It's an impressive turnaround for the former University of Georgia standout who finished fourth at the 2016 Valspar Championship as an amateur while playing alongside Jordan Spieth in the final round. But he broke his wrist in a car accident the day before second stage of Q-School last year, leaving him without status on any major tour to begin the year.

McCoy was not the only player who left Arizona smiling. Everyone in the top 10 and ties will be exempt through the first 12 events of the new Tour season, a group that includes former amateur standouts Curtis Luck (T-3), Sam Burns (T-10) and Maverick McNealy (T-10).

Players who finished outside the top 10 but inside the top 45 and ties earned exemptions into the first eight events of 2018. That group includes Cameron Champ (T-16), who led the field in driving at this year's U.S. Open as an amateur, and Wyndham Clark (T-23).

Everyone who advanced to the final stage of Q-School will have at least conditional Tour status in 2018. Among those who failed to secure guaranteed starts this week were Robby Shelton, Rico Hoey, Jordan Niebrugge, Joaquin Niemann and Kevin Hall.

Els honored with Heisman Humanitarian Award

By Golf Channel DigitalDecember 10, 2017, 11:41 pm

The annual Heisman Trophy award ceremony is one of the biggest moments in any football season, but there was a touching non-football moment as well on Saturday night as Ernie Els received the Heisman Humanitarian Award.

The award, which had been announced in August, recognized Els' ongoing efforts on behalf of his Els for Autism foundation. Els received the award at Manhattan's PlayStation Theater, where Oklahoma quarterback Baker Mayfield won the Heisman Trophy.

Els, 47, founded Els for Autism in 2009 with his wife after their son, Ben, was diagnosed with autism. Their efforts have since flourished into a 26-acre campus in Jupiter, Fla., and the creation of the Els Center for Excellence in 2015.

The Heisman Humanitarian Award has been given out since 2006. Past recipients include NBA center David Robinson, NFL running back Warrick Dunn, soccer star Mia Hamm and NASCAR driver Jeff Gordon.

A native of South Africa, Els won the U.S. Open in 1994 and 1997 and The Open in 2002 and 2012. He has won 19 times on the PGA Tour and was inducted into the World Golf Hall of Fame in 2011.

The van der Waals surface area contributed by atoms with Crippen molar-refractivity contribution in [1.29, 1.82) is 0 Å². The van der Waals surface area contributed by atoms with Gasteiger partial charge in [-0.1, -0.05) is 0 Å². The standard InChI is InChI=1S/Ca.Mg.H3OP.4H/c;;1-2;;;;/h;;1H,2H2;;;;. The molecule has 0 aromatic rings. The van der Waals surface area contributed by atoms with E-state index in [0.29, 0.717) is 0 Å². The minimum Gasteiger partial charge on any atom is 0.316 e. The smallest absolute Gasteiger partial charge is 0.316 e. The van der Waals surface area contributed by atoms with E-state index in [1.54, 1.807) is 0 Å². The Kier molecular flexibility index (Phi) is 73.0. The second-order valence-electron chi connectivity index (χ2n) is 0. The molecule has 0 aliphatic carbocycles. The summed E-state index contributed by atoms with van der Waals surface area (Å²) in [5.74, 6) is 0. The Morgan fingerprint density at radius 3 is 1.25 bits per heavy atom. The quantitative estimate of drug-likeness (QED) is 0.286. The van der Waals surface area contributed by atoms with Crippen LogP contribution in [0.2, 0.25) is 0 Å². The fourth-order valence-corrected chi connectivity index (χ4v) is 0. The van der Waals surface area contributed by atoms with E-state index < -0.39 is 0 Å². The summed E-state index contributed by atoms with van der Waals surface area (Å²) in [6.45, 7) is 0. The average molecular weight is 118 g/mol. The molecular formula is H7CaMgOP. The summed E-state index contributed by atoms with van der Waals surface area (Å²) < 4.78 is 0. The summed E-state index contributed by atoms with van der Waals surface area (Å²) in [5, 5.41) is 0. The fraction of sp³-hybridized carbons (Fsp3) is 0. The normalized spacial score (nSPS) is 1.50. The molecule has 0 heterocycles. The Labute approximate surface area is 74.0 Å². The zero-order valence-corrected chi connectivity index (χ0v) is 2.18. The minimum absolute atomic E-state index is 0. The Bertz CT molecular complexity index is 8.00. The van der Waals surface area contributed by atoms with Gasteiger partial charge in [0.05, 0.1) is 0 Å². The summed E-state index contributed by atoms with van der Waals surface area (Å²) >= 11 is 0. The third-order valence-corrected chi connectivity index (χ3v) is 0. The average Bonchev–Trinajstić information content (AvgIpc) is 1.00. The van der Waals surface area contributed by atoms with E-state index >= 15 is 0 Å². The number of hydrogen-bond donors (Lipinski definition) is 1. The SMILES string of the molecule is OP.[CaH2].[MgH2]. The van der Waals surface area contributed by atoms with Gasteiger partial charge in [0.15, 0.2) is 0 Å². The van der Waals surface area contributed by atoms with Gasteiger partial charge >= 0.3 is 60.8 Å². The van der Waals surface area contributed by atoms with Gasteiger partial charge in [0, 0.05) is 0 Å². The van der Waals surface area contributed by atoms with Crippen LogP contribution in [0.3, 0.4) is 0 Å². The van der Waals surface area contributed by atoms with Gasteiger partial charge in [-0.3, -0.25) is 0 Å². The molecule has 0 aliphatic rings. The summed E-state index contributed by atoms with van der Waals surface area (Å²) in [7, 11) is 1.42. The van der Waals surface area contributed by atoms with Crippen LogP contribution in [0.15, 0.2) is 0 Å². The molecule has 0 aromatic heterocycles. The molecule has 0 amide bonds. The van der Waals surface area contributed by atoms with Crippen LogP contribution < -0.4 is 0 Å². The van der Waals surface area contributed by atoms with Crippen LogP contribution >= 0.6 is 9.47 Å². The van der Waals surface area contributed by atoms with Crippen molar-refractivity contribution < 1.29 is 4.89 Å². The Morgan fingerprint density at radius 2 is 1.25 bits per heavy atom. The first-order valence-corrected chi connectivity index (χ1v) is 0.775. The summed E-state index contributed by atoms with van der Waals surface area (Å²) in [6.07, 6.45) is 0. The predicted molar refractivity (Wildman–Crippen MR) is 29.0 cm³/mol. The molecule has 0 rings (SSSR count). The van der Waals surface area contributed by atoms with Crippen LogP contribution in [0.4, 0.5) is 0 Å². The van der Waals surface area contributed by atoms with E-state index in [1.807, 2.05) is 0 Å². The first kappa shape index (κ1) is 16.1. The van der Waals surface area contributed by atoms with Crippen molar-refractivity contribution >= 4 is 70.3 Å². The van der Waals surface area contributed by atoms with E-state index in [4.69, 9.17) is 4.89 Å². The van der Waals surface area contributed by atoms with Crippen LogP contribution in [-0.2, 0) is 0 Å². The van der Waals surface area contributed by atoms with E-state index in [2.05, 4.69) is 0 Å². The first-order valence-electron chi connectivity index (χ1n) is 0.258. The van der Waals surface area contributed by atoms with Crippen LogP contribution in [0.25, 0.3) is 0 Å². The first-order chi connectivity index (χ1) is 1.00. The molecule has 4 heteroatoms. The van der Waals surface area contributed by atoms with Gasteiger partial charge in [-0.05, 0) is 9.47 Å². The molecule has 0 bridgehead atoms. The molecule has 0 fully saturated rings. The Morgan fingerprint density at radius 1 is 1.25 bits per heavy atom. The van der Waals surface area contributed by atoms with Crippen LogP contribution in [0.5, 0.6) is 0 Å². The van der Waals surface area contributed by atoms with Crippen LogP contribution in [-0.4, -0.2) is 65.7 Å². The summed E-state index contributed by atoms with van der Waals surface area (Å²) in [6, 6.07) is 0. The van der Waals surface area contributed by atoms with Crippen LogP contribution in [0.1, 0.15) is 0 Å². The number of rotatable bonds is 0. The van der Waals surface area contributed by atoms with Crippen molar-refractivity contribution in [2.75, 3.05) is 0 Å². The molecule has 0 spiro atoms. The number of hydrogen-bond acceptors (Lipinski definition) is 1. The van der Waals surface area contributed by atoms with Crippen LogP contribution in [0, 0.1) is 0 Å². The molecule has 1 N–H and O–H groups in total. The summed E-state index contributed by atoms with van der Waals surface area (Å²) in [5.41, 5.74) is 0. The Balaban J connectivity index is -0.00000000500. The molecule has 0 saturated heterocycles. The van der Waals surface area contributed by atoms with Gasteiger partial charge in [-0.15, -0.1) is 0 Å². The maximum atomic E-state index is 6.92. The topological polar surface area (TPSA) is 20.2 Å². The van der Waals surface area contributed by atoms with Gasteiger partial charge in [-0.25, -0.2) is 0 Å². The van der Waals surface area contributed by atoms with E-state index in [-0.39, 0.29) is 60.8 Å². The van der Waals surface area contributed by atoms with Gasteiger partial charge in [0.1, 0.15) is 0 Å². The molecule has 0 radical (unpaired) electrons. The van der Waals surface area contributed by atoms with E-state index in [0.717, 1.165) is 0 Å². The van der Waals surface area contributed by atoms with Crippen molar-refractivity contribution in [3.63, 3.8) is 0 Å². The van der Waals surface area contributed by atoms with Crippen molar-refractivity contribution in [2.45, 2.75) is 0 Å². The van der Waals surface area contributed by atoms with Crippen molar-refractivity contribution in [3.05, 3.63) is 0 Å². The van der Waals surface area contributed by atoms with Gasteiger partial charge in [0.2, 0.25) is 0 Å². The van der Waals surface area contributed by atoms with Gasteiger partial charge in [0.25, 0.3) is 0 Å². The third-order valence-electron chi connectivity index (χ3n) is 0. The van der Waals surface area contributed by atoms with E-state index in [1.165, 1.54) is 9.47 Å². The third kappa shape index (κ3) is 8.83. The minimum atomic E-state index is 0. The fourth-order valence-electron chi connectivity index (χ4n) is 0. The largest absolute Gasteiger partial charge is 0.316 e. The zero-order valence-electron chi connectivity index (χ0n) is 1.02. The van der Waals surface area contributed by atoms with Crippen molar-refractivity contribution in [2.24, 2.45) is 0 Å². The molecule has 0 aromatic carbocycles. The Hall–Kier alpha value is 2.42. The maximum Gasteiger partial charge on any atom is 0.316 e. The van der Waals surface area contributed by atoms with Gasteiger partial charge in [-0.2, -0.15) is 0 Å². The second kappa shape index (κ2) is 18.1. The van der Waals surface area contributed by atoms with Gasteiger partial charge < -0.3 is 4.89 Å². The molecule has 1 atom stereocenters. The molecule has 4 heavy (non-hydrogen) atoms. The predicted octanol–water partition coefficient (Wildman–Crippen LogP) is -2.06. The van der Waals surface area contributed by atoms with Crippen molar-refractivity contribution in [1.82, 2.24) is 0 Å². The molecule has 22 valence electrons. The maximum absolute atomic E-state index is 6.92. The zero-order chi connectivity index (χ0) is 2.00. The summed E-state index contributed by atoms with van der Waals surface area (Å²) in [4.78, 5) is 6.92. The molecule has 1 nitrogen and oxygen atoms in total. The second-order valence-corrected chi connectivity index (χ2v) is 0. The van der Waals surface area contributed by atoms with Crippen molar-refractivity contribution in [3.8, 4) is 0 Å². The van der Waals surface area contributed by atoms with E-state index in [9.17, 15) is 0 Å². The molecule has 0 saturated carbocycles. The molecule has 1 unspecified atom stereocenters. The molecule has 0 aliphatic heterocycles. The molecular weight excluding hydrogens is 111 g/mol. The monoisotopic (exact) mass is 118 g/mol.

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Monday finish for Joburg Open; Sharma leads by 4

By Golf Channel DigitalDecember 10, 2017, 8:57 pm

Rain, lightning and hail pushed the Joburg Open to a Monday finish, with India’s Shubhankar Sharma holding a four-stroke lead with 11 holes to play in Johannesburg.

Play is scheduled to resume at 7:30 a.m. local time.

South Africa’s Erik van Rooyen will have a 3-foot putt for birdie to move within three shots of Sharma wen play resumes at the Randpark Golf Club. Sarma is at 22 under par.

Tapio Pulkkanen of Finland and James Morrison of England are tied for third at 14 under. Pulkkanen has 10 holes remaining, Morrison 11.

The top three finishers who are not already exempt, will get spots in next year’s Open Championship at Carnoustie.



Stricker, O'Hair team to win QBE Shootout

By Will GrayDecember 10, 2017, 8:55 pm

It may not count in the official tally, but Steve Stricker is once again in the winner's circle on the PGA Tour.

Stricker teamed with Sean O'Hair to win the two-person QBE Shootout, as the duo combined for a better-ball 64 in the final round to finish two shots clear of Graeme McDowell and Shane Lowry. It's the second win in this event for both men; Stricker won with Jerry Kelly back in 2009 while O'Hair lifted the trophy with Kenny Perry in 2012.

Stricker and O'Hair led wire-to-wire in the 54-hole, unofficial event after posting a 15-under 57 during the opening-round scramble.

"We just really gelled well together," Stricker said. "With his length the first day, getting some clubs into the greens, some short irons for me, we just fed off that first day quite a bit. We felt comfortable with one another."

Full-field scores from the QBE Shootout

Stricker won 12 times during his PGA Tour career, most recently at the 2012 Tournament of Champions. More recently the 50-year-old has been splitting his time on the PGA Tour Champions and captained the U.S. to a victory at the Presidents Cup in October. O'Hair has four official Tour wins, most recently at the 2011 RBC Canadian Open.

Pat Perez and Brian Harman finished alone in third, four shots behind Stricker and O'Hair. Lexi Thompson and Tony Finau, the lone co-ed pairing in the 12-team event, finished among a tie for fourth.